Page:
In one of the most hilariously realistic episodes of The Mindy Project, Season 2, Episode 8 (“You’ve Got Sext”), Peter and Morgan steal Mindy’s phone and take this opportunity to sext her love interest, Cliff, a lawyer who works in the building. The texts appear across the screen so that the viewer is privy to “Dr. Lahiri’s” (surprisingly successful) attempts at seducing Cliff. The texts start out with the simple question of “What are you wearing?” and the sexual tension escalates from there.
This episode is painfully true to life. The two plan out exactly how to present Mindy to Cliff: bold, extremely flirty, sexually confident. They want Mindy to appear as someone who Cliff will instantly fall for. They come up with one-liners after putting their heads and celebrate appropriately when Cliff responds to one particularly raunchy text with a winking smiley face. Their ploys illustrate the issues that social media presents us with: how do we choose to portray ourselves to the world? What should we play up? What should we hide? What do we feel comfortable saying behind the protection of a glowing screen that we could never reveal in person?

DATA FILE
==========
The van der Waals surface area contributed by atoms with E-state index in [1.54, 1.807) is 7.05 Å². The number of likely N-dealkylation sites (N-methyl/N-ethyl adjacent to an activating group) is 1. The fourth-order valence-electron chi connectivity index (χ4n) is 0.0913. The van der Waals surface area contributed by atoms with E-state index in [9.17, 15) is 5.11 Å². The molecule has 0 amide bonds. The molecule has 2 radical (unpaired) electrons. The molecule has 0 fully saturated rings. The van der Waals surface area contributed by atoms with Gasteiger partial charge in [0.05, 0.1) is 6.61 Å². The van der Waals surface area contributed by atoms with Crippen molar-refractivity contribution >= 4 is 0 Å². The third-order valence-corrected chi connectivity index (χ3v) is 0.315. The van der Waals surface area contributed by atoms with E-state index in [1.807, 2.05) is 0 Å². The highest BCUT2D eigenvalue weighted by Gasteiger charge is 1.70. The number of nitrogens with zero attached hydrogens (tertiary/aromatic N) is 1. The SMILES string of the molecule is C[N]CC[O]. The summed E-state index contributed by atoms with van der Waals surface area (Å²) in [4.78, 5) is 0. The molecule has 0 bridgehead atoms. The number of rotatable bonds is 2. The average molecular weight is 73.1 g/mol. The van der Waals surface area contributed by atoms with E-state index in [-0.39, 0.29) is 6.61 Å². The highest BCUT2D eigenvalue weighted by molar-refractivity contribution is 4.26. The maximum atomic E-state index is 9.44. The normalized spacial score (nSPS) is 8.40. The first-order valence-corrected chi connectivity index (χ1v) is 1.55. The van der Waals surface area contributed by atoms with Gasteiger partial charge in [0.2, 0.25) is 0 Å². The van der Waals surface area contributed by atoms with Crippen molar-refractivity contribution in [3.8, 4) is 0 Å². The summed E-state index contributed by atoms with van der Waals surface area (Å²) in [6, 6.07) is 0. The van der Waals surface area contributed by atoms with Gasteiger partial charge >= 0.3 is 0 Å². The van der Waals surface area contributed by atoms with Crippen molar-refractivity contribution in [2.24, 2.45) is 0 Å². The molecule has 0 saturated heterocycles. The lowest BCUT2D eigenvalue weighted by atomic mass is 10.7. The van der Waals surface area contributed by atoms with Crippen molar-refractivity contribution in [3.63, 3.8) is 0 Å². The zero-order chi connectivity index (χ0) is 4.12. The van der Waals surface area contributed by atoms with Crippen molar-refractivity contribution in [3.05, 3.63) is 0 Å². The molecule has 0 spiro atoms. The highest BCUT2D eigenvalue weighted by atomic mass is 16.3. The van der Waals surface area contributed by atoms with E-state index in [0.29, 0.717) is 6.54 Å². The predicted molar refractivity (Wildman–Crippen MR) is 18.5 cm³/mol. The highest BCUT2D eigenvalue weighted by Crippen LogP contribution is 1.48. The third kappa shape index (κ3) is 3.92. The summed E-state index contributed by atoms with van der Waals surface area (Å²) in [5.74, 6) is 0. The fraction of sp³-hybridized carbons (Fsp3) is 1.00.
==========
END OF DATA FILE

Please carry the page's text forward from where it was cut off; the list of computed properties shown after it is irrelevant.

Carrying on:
Oftentimes, people are initially successful at creating a positive image for themselves online, and are able to cater to exactly what they think other people want them to be. But the problem arises once you start getting to know others in person, when you can no longer hide behind the façade that you crafted-what if they don’t like what they see when your true colors start to show?
Peter and Morgan definitely capture Cliff’s interest, and he and Mindy begin a serious relationship. But they ultimately end up going separate ways due to more trials that social media adds to the dating scene.
Cliff and Mindy eventually break up in Season 2, Episode 13 (“L.A.”) because he sees a photo of her with Casey at a party in Los Angeles. She happened to run into him after promising Cliff that she wouldn’t see him, so naturally, this upsets Cliff. But he won’t accept her explanation: Cliff is a divorce attorney, and feels more cautious than most because of this. He breaks up with her because he feels that she violated his trust, and he doesn’t know how to bring that back. What we see on Facebook, Twitter, or Instagram isn’t always the whole story, and when we take it as such, we do ourselves a disservice by ignoring the truth. This can result in ending a relationship due to jealousy over what we see online.
Television shows like The Mindy Project remind us that we are not alone when we end up in screwy, unsatisfying romantic situations. Mindy may seem to get knocked down every time she turns a corner, but she always gets back up again to continue seeking the love that she knows is out there. Dating can be discouraging, but The Mindy Project allows us to laugh at that discouragement and reminds us that if all else fails, at least we have a funny story to tell.
What do you think? Leave a comment.